During her time at the Smithsonian, Sophie Lutterlough restored hundreds of thousands of specimens that were other- wise destroyed without her care. Restoration involves soaking dried out specimens in a series of chemical baths to make them appear fresh again. During a single year, the Smithsonian records document 306,000 ticks! And yes, while ticks may seem gross and horrible, this work helps to study them so that we can best avoid tick-borne diseases for humans and other animals. The important historical Bishopp collection was all dried out and almost completely lost, and she rescued 35,000 ticks using this method.
Lutterlough identified and co-described over 40 new species of ticks with Crabill before she retired, having dedicated 40 years of her life to the museum. Before retirement, she was presented with an Exemplary Service Award for everything she did for saving the collections and contributing to scientific research.
A species of mite is named in her honor: “Pymephorus lutterloughae Smiley & Whitaker, 1979” which might seem a little strange but is pretty cool for an entomologist. Upon retiring, Sophie Lutterlough said “It won’t be so easy to leave here after 40 years,” and she spent many happy years afterwards with her family. Museum workers often get lost in the rush of scientific publishing frenzy and acco- lades, but she will always be remembered for the dedication and care that left a lasting mark on such a historic collection.
Margaret Collins (1922-1996)
Dr. Margaret Collins was often called “the Termite Lady”, for her lifelong dedication to studying these tiny insects. Margaret James was a young woman who always loved to read. In her interview in the book Black Women Scientists, she said that her drive and passion for science was encouraged by her family and she “never learned what she couldn’t do as a child, as a woman, as a Black person”.
Having that encouragement and connection with other people who loved biology was inspiring as well, as “enthusiasm sometimes behaves like an infectious agent”. She graduated high school early at 14 years old, and started studies at West Virginia State College. A lackluster professor almost destroyed her enthusiasm for science, but she soon found mentors in Toye George Davis, a Black professor who had recently come from Harvard, and Frederick Lehner, a Jewish refugee scholar from Europe who taught German and French. In 1943, Margaret Strickland, newly married, graduated with a major in biology, and minor in physics and German. She made a cross-country jump to Chicago, and studied with Alfred Emerson, an entomologist who focused on termites. This ignited a lifelong passion for the little insects, which earned her the nickname “Termite Lady” for her years of dedication. Emerson was inclusive and forward-thinking in the lab, but unfortunately did not allow women to come on fieldwork expeditions, which was what she was most interested in doing.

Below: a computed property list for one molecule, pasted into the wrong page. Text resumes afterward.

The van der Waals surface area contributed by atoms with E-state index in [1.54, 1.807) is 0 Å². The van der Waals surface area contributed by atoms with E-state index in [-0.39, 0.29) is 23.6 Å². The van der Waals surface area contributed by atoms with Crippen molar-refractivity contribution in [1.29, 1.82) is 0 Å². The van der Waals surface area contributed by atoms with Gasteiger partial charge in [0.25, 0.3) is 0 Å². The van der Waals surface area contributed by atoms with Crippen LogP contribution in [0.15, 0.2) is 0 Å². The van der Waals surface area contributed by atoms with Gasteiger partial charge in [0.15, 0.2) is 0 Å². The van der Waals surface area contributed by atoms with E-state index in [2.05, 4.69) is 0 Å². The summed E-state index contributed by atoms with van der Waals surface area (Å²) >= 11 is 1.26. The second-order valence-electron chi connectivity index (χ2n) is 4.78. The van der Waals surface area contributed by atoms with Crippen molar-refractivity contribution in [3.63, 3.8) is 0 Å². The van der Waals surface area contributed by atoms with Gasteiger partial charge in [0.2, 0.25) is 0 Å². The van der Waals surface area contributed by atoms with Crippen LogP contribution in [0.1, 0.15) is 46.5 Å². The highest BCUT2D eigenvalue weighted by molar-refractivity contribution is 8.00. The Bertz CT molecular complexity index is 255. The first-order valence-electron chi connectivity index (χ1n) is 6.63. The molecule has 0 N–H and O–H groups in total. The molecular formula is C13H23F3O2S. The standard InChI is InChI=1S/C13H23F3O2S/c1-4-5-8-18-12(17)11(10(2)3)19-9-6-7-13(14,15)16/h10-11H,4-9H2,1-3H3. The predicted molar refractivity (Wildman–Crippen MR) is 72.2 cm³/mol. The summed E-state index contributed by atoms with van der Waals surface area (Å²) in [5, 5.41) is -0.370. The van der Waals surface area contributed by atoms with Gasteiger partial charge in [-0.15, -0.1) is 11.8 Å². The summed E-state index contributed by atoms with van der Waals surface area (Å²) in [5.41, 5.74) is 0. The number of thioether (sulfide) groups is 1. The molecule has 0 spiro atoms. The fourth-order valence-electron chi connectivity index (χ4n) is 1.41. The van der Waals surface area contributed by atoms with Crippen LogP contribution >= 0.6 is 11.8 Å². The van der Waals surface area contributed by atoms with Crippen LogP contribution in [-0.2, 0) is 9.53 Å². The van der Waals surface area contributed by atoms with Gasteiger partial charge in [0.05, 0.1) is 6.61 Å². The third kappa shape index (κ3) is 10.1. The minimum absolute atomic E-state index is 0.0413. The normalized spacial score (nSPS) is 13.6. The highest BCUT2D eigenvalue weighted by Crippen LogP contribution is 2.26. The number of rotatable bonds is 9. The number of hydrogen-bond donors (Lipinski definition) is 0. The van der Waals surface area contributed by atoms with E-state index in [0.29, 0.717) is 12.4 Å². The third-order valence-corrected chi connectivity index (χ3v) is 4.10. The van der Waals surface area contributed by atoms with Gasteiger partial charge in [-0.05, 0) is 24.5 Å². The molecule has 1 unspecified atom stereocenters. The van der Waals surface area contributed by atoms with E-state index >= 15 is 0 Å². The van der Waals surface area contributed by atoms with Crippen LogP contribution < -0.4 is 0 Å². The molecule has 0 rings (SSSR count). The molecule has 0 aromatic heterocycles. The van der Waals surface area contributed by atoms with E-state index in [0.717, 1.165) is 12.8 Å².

Her PhD was on the “Differences in Toleration of Drying among Species of Termites”, and she was the first Black female entomologist to earn a doctoral degree in the U.S. With a name shift to Collins, she moved back east and throughout her career she held positions at Howard University, Florida A&M, and the Federal City College (now University of D. C.), moving between D.C. and Florida.
Margaret Collins was a strong leader and advocate for Civil Rights, and throughout her career she endured racism from within the scientific community and without, so much so that one of her guest lectures was cancelled due to a bomb threat. During the Tallahassee bus boycott in Florida, she volunteered her car to drive people to and from work, ensuring the success of the campaign. Collins was vocal about the American Academy for Advancement of the Sciences appoint- ment of a scientist that perpetuated racist ideas under the guise of science, and organized an AAAS symposium titled “Science and the Question of Human Equality”. This steadfast work on civil rights activism delayed her publication record for five years but she wouldn’t change a thing, saying “I did what I thought was the most important thing, that’s all there was to it.”
In 1979, she reopened her mentor Emerson’s field station in Kartabo, Guyana, to continue the research on native species, and her fieldwork took her across the world. Margaret Collins retired from her several teaching appointments in 1983, but immediately embarked on a new adventure as a senior research associate at the Smithsonian, soon becom- ing the curator of termites. She continued fieldwork around the world, publishing over 40 papers of her work, mostly about termites of course. Collins also established a permanent reference collection of native insects at the Georgetown Museum in Guyana, as well as building the impressive Collins collection in the U.S. National Museum. She is honored with the name of a new termite species: Parvitermes collinsae (Scheffrahn & Roisin 1995). She died doing what she loved – out in the field collecting termites in the Cayman islands, and the legacy of “the Termite Lady” will stand forever.
Ernest James Harris (1928-2018)
Dr. Ernest James Harris made enormous strides in protecting the fruit trade with his work on the management of fruit fly pests and biocontrol methods.